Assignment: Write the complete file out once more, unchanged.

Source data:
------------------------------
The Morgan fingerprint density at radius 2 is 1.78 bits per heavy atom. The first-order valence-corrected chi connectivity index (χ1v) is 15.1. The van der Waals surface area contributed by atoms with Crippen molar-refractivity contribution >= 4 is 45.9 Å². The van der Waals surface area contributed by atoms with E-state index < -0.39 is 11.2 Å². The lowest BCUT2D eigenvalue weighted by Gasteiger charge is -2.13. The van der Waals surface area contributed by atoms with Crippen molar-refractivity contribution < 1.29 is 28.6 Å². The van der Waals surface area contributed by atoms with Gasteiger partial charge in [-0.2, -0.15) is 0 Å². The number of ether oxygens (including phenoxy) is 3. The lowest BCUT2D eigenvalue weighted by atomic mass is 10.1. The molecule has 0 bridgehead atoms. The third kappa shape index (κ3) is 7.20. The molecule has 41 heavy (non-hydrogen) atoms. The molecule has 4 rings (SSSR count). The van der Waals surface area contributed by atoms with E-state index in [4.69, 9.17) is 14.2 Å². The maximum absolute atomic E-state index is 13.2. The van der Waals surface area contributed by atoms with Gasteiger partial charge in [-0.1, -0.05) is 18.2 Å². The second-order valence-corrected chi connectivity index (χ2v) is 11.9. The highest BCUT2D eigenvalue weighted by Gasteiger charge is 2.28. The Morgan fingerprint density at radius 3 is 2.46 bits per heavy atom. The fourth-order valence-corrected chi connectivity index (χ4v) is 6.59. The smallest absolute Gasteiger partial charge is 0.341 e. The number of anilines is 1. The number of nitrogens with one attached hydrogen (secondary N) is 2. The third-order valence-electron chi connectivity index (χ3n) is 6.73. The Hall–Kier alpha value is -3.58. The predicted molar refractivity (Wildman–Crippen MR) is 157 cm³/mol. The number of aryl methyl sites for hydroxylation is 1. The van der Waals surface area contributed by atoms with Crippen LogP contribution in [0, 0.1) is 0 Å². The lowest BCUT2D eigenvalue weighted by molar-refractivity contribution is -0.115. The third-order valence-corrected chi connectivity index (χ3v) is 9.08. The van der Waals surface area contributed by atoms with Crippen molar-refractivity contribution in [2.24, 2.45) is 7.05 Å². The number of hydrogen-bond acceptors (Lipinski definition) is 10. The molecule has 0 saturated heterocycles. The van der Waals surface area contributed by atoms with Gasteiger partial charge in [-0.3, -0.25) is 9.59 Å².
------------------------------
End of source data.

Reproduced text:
The Morgan fingerprint density at radius 2 is 1.78 bits per heavy atom. The first-order valence-corrected chi connectivity index (χ1v) is 15.1. The van der Waals surface area contributed by atoms with Crippen molar-refractivity contribution >= 4 is 45.9 Å². The van der Waals surface area contributed by atoms with E-state index < -0.39 is 11.2 Å². The lowest BCUT2D eigenvalue weighted by Gasteiger charge is -2.13. The van der Waals surface area contributed by atoms with Crippen molar-refractivity contribution < 1.29 is 28.6 Å². The van der Waals surface area contributed by atoms with Gasteiger partial charge in [-0.2, -0.15) is 0 Å². The number of ether oxygens (including phenoxy) is 3. The lowest BCUT2D eigenvalue weighted by atomic mass is 10.1. The molecule has 0 bridgehead atoms. The third kappa shape index (κ3) is 7.20. The molecule has 41 heavy (non-hydrogen) atoms. The molecule has 4 rings (SSSR count). The van der Waals surface area contributed by atoms with E-state index in [4.69, 9.17) is 14.2 Å². The maximum absolute atomic E-state index is 13.2. The van der Waals surface area contributed by atoms with Gasteiger partial charge in [-0.1, -0.05) is 18.2 Å². The second-order valence-corrected chi connectivity index (χ2v) is 11.9. The highest BCUT2D eigenvalue weighted by Gasteiger charge is 2.28. The Morgan fingerprint density at radius 3 is 2.46 bits per heavy atom. The fourth-order valence-corrected chi connectivity index (χ4v) is 6.59. The smallest absolute Gasteiger partial charge is 0.341 e. The number of anilines is 1. The number of nitrogens with one attached hydrogen (secondary N) is 2. The third-order valence-electron chi connectivity index (χ3n) is 6.73. The Hall–Kier alpha value is -3.58. The predicted molar refractivity (Wildman–Crippen MR) is 157 cm³/mol. The number of aryl methyl sites for hydroxylation is 1. The van der Waals surface area contributed by atoms with Crippen LogP contribution in [0, 0.1) is 0 Å². The lowest BCUT2D eigenvalue weighted by molar-refractivity contribution is -0.115. The third-order valence-corrected chi connectivity index (χ3v) is 9.08. The van der Waals surface area contributed by atoms with Crippen molar-refractivity contribution in [2.24, 2.45) is 7.05 Å². The number of hydrogen-bond acceptors (Lipinski definition) is 10. The molecule has 0 saturated heterocycles. The van der Waals surface area contributed by atoms with Gasteiger partial charge in [-0.3, -0.25) is 9.59 Å².